The obesity market is expected to grow into a $54B market, but many questions remain, including the cost of $1,000-$1,500 a month and side effects, including nausea or diarrhea. After years of failed drugs, a new class of weight loss drugs reached the market last year — proving to be highly effective, but we don’t know about long-term side effects.
Obesity can lead to heart disease — one of the leading causes of death in the U.S. With nearly 40%of Americans over 20 years old being obese, the estimated cost of U.S. obesity was ~$173B in 2019.
A July 2022 phase 3 double-blind, randomized, controlled trial published in the New England Journal of Medicine found that 5, 10, or 15 mg doses of tirzepatide, administered weekly, led to “substantial and sustained” weight loss
Wall Street has high hopes for the industry, with Morgan Stanley expecting global obesity drug sales to reach $54B by 2030 — up from the $2.4B estimated sales this year. Two giants are expected to dominate the market:
- Novo Nordisk received FDA approval for its weight loss drug last year.
- Eli Lilly’s Tirzepatide received FDA approval to treat diabetes and, in phase three trials, helped obese people lose as much as 22.5% of their weight.
However, health insurers still see these drugs as “vanity drugs.”
There is no doubt that the long-term effects of obesity cost us a lot of money. So why aren’t insurers promoting weight loss drugs to their customers? The first reason is cost. These drugs can cost $1000-$2500 a month. The second is side effects of long-term use. Will, for example, patients need to be on these drugs for life, and if so, what are the risks?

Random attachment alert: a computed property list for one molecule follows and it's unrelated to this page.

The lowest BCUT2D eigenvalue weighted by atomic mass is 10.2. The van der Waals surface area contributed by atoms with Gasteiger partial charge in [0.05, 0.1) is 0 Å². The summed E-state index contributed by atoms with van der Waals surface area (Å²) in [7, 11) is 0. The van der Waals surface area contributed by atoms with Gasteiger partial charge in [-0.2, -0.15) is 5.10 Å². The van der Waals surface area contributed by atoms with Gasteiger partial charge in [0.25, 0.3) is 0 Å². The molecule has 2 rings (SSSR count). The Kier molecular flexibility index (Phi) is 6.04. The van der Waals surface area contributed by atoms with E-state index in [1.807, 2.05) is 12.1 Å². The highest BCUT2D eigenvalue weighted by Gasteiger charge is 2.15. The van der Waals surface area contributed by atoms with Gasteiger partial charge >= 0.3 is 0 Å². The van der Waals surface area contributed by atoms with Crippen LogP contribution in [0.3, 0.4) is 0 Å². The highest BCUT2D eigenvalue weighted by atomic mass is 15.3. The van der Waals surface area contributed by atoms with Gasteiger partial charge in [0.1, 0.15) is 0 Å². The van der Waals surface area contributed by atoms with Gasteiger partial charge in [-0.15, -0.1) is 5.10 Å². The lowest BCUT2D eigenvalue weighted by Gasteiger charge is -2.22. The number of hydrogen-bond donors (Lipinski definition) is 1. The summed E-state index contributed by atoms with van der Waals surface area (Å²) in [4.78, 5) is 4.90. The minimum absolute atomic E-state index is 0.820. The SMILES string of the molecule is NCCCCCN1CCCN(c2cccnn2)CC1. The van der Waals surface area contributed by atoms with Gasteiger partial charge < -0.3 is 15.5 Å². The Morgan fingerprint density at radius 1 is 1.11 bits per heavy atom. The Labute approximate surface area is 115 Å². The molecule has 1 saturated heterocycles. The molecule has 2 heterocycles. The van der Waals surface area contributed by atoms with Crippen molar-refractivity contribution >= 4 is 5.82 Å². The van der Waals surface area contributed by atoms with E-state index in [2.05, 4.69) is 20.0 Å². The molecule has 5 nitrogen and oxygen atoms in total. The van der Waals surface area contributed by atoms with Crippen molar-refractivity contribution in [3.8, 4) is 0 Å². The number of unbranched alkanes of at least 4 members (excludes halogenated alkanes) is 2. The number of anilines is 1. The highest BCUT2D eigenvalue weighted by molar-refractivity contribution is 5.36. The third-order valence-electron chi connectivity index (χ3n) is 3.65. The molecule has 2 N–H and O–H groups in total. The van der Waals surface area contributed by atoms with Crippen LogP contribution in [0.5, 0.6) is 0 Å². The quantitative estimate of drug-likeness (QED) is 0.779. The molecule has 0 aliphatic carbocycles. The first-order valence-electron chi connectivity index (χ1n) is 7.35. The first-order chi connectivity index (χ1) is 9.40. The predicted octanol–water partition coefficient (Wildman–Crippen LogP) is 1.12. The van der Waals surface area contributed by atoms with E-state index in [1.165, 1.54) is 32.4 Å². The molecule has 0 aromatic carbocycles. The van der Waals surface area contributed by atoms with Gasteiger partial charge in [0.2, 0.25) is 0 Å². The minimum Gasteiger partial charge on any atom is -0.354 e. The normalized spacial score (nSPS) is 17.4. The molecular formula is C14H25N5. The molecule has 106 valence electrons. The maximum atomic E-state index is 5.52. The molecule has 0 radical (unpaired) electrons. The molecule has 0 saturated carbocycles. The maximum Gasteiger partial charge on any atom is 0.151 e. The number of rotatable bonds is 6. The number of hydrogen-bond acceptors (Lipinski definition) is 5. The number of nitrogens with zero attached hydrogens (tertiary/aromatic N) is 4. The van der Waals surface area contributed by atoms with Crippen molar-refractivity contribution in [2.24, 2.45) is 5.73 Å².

Cost may be an essential consideration for prescribers. Many payers will not cover these off-label prescriptions unless the patient has diabetes. The maker of tirzepatide, Lilly, is currently offering coupons for the medication, but it’s not clear how long those will be available for a drug that must be taken long-term.
There are significant hurdles to widespread adoption and not just questions of cost and approval that every drug faces on its way to the public. Weight loss drugs have a checkered past. “If you look back in the history of obesity, drugs that have been approved have then been taken off the market,” says Dr. Spencer Nadolsky, a physician who runs the obesity program for telehealth provider Weekend Health. Dangerous amphetamines were used as appetite suppressants, and more recent drugs, like Fen-Phen, a weight loss drug widely used in the 1990s, caused heart problems, leading to an FDA ban. Safer weight loss drugs began reappearing in the 2000s, but their efficacy was often mild.
Wall Street smells the potential of huge profits and is applying pressure. Lilly is already debating whether to cobrand their drug: one for weight loss and one brand for people with diabetes. I analyzed social media and found that potential patients have concerns about the side effects and costs. Taking a drug for a specific time is one thing, but taking it for life is another barrier that patients may not be ready to overcome.